University of Oregon Architecture Dean Jerry Finrow, '64, became dean of the UW College of Architecture and Urban Planning in April, succeeding Paul Schell. Finrow joined the Oregon faculty in 1968 and became dean of architecture in 1991. His specialty is industrialized wood construction technology; his recent work involves conserving the use of wood in new housing. In addition to his bachelor's in architecture from the UW, awarded in 1964, he earned a master's from the University of California in 1968.

UW Psychology Professor John Simpson was appointed dean of the College of Arts and Sciences Jan. 20, after serving as acting dean of the college since March 1994. Simpson, whose specialty is behavioral neuroscience, came to the UW in 1975 after receiving his B.A. from UC-Santa Barbara and his Ph.D. from Northwestern. He has been an associate dean in the college since 1991. As dean, Simpson had to make recommendations to close or trim seven departments or degree programs to absorb a $4.9 million cut. "Despite the controversial nature of his recent proposals," says President Gerberding, "support for his candidacy remained very strong in the college and on the search committee. He is quite clearly a leader."


The 1995 Tyee yearbook and all future issues were canceled by the student publications board last year due to financial problems and lack of student interest. The yearbook had ceased publication before. It was discontinued in 1971 and revived in 1987. That year the Tyee sold 1,500 copies. The 1994 edition only sold 800 copies and was barely a half-inch thick. "It started losing money the second year we came back, and it kept losing money," says Oren Campbell, publisher and editorial advisor for student publications.


English Professor Richard Kenney, a poet who teaches in the creative writing program, was one of 10 recipients of the 1994 Lannan Literary Awards, given by the Lannan Foundation to writers who have made "significant contributions to English-language literature" and to "emerging writers of distinctive literary merit." Kenney is the author of three books of poetry, the most recent titled The Invention of Zero published by Alfred A. Knopf.

The Institute of Medicine elected two UW professors to its ranks, Biochemistry Professor Emeritus Hans Neurath and Head of General Internal Medicine Mickey Eisenberg. Neurath has received numerous honors for his work in enzyme action and protein structure. Eisenberg, also director of UW Medical Center's Emergency Medicine Service, is known for his work in emergency techniques to save heart attack victims.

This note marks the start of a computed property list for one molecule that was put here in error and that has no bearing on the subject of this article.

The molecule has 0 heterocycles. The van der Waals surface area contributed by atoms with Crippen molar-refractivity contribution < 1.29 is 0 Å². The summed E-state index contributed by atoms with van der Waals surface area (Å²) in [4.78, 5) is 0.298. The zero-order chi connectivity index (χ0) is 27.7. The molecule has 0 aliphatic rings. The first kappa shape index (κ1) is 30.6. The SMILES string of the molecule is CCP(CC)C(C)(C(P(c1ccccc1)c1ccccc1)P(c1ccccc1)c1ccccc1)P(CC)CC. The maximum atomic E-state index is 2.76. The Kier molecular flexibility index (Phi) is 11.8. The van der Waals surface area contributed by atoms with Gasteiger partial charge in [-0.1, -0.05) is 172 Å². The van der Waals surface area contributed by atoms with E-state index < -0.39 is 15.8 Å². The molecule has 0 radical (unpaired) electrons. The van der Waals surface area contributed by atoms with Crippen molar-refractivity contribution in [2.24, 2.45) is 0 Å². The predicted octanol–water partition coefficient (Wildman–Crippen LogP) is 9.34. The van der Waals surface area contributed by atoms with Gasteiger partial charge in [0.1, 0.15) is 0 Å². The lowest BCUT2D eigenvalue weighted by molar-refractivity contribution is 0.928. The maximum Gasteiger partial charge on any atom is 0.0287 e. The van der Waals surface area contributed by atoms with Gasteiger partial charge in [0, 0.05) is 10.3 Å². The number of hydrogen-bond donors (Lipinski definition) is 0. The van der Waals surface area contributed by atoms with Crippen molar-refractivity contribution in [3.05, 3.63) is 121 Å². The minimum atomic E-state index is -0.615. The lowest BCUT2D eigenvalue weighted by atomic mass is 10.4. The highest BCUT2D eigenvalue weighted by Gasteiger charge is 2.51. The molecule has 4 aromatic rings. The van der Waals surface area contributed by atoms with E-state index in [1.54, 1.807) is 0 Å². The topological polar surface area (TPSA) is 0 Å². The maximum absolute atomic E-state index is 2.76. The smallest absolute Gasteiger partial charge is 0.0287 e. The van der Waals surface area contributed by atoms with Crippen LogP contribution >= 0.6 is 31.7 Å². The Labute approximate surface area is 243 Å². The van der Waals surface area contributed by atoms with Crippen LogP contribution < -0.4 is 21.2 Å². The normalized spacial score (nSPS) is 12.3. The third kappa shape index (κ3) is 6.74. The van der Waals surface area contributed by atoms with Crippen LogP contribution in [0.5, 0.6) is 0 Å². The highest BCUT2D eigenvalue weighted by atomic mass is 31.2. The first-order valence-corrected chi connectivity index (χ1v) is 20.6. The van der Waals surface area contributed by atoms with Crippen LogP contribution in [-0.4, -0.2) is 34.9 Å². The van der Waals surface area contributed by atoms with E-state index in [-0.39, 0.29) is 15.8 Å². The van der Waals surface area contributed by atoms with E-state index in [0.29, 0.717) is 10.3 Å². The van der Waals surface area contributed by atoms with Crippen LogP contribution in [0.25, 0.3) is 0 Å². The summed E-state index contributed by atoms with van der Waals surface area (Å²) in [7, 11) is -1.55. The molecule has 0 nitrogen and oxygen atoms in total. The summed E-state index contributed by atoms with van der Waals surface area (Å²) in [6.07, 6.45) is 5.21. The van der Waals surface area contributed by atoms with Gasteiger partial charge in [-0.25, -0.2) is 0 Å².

Medicine Professor Richard Palmiter shared the highest honor given by the French Academy of the Sciences Nov. 28 for his efforts to manufacture a gene that was functional and inheritable. Palmiter and University of Pennsylvania Professor Ralph Brinster shared the Charles Leopold Mayer Prize from the academy and a $47,000 award. In the early 1980s, the two were leaders in creating "transgenetic mice." They implanted a foreign gene--rat growth hormone--into fertilized mouse eggs, transferred the eggs to surrogate mother mice, documented that these genes functioned in several offspring and showed that the characteristics were inherited by later generations. Transgenetic techniques are now used in the study of birth defects, cancer, gender development, blood disorders and other medical research.

Six UW faculty recently were given prestigious National Science Foundation awards for young professors. Computer Science and Engineering Professor Brian Bershad was one of 30 Presidential Faculty Fellows, winning $100,000 in foundation grants for up to five years. The foundation also gave National Young Investigators awards to five assistant professors: David Baker, biochemistry; Craig Chambers, computer science and engineering; Sossina Haile, materials science and engineering; Daniel Schwartz, chemical engineering; and LuAnne Thompson, oceanography. Since 1984, 61 UW faculty have won Presidential or National Young Investigator awards from the foundation.


The March 20 issue of U.S. News and World Report ranked the UW School of Medicine first nationally in primary care physician training and the School of Nursing's masters program was tied for first. Several UW graduate programs also received high rankings: sociology was 10th, tied with Arizona and Indiana; pyschology was 19th; and history, English and engineering all were ranked 24th. Other School of Medicine rankings included 11th in overall research and the following scores in medical specialties: first in family medicine and rural medicine; third in women's health; fourth in AIDS research and pediatrics; and fifth in geriatric care.

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